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Integrated authentication provides a secure and easy way to connect to Azure SQL Database and SQL Managed Instance. It leverages hybrid identities that coexist both on traditional Active Directory on-premises and in Azure Active Directory.
At the time of writing Azure SQL supports Azure Active Directory Integrated authentication with SQL Server Management Studio (SSMS) either by using credentials from a federated domain or via a managed domain that is configured for seamless single sign-on for pass-through and password hash authentication. More information here Configure Azure Active Directory authentication – Azure SQL Database & SQL Managed Instance & Azure Synapse Analytics | Microsoft Docs
We recently worked on an interesting case where our customer was getting the error “Integrated Windows authentication supported only in federation flow” when trying to use AAD Integrated authentication with SSMS.
Recently they have migrated from using ADFS (Active Directory Federation Services) to SSSO for PTA (Seamless Single Sign-on for Pass-through Authentication). To troubleshoot the issue, we performed the following checks.
Validating setup for SSSO for PTA
- Ensure you are using the latest version of Azure AD Connect
- Validate the Azure AD Connect status with the Azure portal https://aad.portal.azure.com
- Verify the below features are enabled
- Sync Status
- Seamless single sign-on
- Pass-through authentication
Testing Seamless single sign on works correctly using a web browser
If you successfully signed in without providing the password, you have tested that SSSO with PTA is working correctly.
Now the question is. Why the sign in is failing with SSMS?
For that we turned to grab a capture using Fiddler
Collecting a Fiddler trace
The following link has a set of instructions on how to go about setting up Fiddler classic to collect a trace. Troubleshooting problems related to Azure AD authentication with Azure SQL DB and DW – Microsoft Tech Community
- Once Fiddler is ready, I recommend that you pre-filter the capture by process as to only capture traffic that is originating from SSMS. That would prevent capturing traffic that is unrelated to our troubleshooting.
- Clear the current session if there are any frames that were captured before setting the filter
- Reproduce the issue
- Stop the capture and save the file
When we reviewed the trace, we saw a few interesting things
We can only see a call to login.windows.net which is one of the endpoints that helps us use Azure Active Directory authentication.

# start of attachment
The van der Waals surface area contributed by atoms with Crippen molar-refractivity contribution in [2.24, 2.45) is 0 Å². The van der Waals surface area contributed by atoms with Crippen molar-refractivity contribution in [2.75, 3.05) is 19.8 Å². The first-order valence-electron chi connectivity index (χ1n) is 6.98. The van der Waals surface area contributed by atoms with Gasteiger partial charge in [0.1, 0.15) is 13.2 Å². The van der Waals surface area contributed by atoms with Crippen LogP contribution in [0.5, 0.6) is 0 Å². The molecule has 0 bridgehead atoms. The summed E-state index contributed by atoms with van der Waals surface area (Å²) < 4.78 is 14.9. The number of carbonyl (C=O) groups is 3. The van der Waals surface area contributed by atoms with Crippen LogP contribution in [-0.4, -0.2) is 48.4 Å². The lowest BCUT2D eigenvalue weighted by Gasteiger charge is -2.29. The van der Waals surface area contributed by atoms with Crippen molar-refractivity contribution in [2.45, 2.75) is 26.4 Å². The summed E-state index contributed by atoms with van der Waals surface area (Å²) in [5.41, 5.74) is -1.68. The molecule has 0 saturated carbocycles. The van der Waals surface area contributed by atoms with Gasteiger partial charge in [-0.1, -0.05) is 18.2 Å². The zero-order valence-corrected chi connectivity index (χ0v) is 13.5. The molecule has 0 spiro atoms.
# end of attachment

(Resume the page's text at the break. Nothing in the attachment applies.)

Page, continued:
For SSSO for PTA we would expect to see subsequent calls to https://autologon.microsoftazuread-sso.com which were not present in the trace.
This Azure AD URL should be present in the Intranet zone settings, and it is rolled out by a group policy object in the on premises Active Directory.
A key part on the investigation was finding that the client version is 1.0.x.x as captured on the Request Headers. This indicates the client is using the legacy Active Directory Authentication Library (ADAL)
Why is SSMS using a legacy component?
The SSMS version on the developer machine was the latest one so we needed to understand how the application is loading this library. For that we turned to Process Monitor (thanks Mark Russinovich)
We found that SSMS queries a key in the registry to find what DLL to use to support the Azure Active Directory Integrated authentication.
Using the below PowerShell cmdlets, we were able to find the location of the library on the filesystem
Set-Location -Path HKLM: Get-ItemProperty -Path SOFTWAREWOW6432NodeMicrosoftMSADALSQL | Select-Object -Property TargetDir
Checking on the adalsql.dll details we confirmed this is the legacy library
As SSMS is a 32 bit application it loads the DLL from the SysWOW64 location. If your application is 64 bit you may opt to check the registry key HKLM:SOFTWAREMicrosoftMSADALSQL
A clean install of the most recent version of SSMS creates a different DLL with the most up to date library
In this case the developer machine ended up having up that registry location modified and pointing to the legacy client (adalsql.dll). As the newer DLL (adal.dll) was already installed on the system the end user simply made the change to use the adal.dll on the registry.
It is important to be aware of this situation. Installing older versions of software like SSMS, SSDT (SQL Server Data Tools), Visual Studio etc. may end up modifying the registry key and pointing to the legacy ADAL client.
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